What we are wondering is whether there is anyone, or, more likely, any ones, who have an interest in keep the Café going. Most of the news team is at ease with the decision to cease publication before the end of the year. But if there are folks out there who have the interest, energy and expertise to keep the Café going, I’d be willing to listen to your ideas. I wouldn’t want to hand the Café over to a person or group that wasn’t entirely committed to the full inclusion of lesbian, gay, bisexual and transgender people in the church, or who had any doubts about the ordination of women to all orders of ministry. I am not interested in having the Café become a platform for people who want either to diminish the authority of lay people in the church, or diminish the role of the General Convention in shaping the social justice policies of the church. It is also important to me that the Café continue to be good at what it does. I’d like to know that a group of conscientious and committed people with at least a modicum of experience in curating news stories and catalyzing online conversation was going to be at the controls.
I would be delighted if the work of the Café could continue. The Episcopal Church needs an independent news source. It needs an outlet at which new ideas can be raised and evaluated. It needs a website and social media presence that can call attention to the good work being done by independent bloggers with whom much of the church is not yet familiar. But after almost nine years as a church blogger and church news editor, I’ve done that particular kind of work long enough, and most of the news team, including original cast members John Chilton, Ann Fontaine and Andrew Gerns are also ready to give up what can be a time intensive weekly commitment.
If you are interested in attempting to sustain the Café, please contact me or leave your name in the comments.
We will keep everyone posted if there are developments.
With gratitude for this great ride,
Jim Naughto
n



Wednesday, August 06, 2014

The rise of the helicopter teacher

Interesting food for thought here in this article from the Chronicle of Higher Education.

 by 
The Rise of the Helicopter Teacher
A week before the first paper was due, a young woman in my class raised her hand and asked where the rubric was. 
Shamefaced and stuttering, I had to admit that I had no idea what a rubric was. She helpfully explained that this was a set of guidelines explaining what I expected them to write, how I expected them to write it, and how each aspect of the paper would be evaluated. A set of boxes that students could check off to guarantee that they had met my expectations. For all intents and purposes, in other words, an outline for the paper.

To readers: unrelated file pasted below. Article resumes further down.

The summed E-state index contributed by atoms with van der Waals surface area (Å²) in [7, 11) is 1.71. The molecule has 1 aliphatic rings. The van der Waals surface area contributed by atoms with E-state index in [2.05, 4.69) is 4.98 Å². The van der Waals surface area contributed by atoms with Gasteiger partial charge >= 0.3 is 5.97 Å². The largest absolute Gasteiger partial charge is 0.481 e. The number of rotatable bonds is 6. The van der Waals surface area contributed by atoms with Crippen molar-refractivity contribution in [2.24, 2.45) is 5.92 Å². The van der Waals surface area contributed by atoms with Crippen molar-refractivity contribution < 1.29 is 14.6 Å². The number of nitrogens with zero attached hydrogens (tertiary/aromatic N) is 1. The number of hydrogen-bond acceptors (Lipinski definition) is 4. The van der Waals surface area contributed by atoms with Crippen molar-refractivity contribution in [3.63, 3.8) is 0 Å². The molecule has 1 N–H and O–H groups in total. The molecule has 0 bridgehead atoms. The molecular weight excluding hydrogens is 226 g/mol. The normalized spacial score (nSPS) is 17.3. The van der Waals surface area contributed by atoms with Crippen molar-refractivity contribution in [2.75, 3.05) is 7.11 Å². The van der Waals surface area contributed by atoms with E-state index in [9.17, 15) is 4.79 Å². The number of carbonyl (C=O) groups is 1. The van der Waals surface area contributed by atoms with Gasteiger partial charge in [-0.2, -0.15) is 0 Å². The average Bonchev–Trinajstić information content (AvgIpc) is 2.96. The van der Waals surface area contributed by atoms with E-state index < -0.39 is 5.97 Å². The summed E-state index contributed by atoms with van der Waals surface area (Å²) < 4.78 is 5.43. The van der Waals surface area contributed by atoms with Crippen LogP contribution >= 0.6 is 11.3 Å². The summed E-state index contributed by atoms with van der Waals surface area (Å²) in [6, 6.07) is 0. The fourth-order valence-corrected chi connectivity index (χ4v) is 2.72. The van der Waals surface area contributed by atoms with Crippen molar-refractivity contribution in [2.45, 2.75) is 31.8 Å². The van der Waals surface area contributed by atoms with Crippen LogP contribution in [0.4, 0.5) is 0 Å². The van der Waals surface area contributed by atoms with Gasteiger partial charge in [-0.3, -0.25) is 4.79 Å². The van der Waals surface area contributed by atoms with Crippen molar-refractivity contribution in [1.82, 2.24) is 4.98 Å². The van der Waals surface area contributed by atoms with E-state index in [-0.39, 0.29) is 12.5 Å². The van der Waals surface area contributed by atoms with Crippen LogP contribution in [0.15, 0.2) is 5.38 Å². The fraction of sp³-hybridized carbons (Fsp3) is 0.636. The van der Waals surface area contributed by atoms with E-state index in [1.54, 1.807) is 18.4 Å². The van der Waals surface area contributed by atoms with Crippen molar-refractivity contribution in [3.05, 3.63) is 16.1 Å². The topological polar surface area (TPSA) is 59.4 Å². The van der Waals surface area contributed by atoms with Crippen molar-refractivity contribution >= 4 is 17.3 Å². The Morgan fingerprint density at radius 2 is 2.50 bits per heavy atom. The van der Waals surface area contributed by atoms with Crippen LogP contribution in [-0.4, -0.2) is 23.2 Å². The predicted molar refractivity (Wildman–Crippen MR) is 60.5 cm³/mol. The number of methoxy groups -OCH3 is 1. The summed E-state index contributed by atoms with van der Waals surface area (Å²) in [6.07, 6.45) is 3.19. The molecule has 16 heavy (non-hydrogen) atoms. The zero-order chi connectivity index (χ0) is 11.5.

Oh, I replied. No, I continued, there would be no rubric. And as I saw the crestfallen faces in front of me I realized what these students expected me to be: a helicopter teacher.
We have all seen (and made fun of) helicopter parents. They hover. They are endlessly accommodating. They put up with rude, spoiled behavior from their children without offering much by way of discipline or punishment. 
Over the last generation or so, teaching has come to resemble parenting in several ways, swayed by the currents of hyper-parenting that come from the larger culture and responding to the dictates that come down to us from higher up our institutional food chains. 
Read the rest HERE

The call never lies within our own power



Obedience to the call of Jesus never lies within our own power. If, for instance, we give away all our possessions, that act is not in itself the obedience he demands. In fact such a step might be the precise opposite of obedience to Jesus, for we might then be choosing a way of life for ourselves, some Christian ideal, or some ideal of Franciscan poverty…. The step into the situation where faith is possible is not an offer which we can make to Jesus, but always his gracious offer to us. Only when the step is taken in this spirit is it admissible.

~ Dietrich Bonhoeffer

Tuesday, August 05, 2014

The Pope gives advice for being a happy person


THE POPE JUST RELEASED A LIST OF 10 TIPS FOR BECOMING THE POPE JUST RELEASED A LIST OF 10 TIPS FOR BECOMING A HAPPIER PERSON AND THEY ARE SPOT ON


IN A RECENT INTERVIEW WITH THE ARGENTINE PUBLICATION VIVA, POPE FRANCIS ISSUED A LIST OF 10 TIPS TO BE A HAPPIER PERSON, BASED ON HIS OWN LIFE EXPERIENCES.


The Pope encouraged people to be more positive and generous, to turn off the TV and find healthier forms of leisure, and even to stop trying to convert people to one’s own religion.
But his number one piece of advice came in the form of a somewhat cliche Italian phrase that means, “move forward and let others do the same.” It’s basically the Italian equivalent of, “live and let live.” You can check out the full list below.

The Pope gives a thumbs up to an audience in St. Peter’s Square at the Vatican. (Photo: CSV)

The Pope’s 10 Tips for a Happier Life
1. “Live and let live.” Everyone should be guided by this principle, he said, which has a similar expression in Rome with the saying, “Move forward and let others do the same.”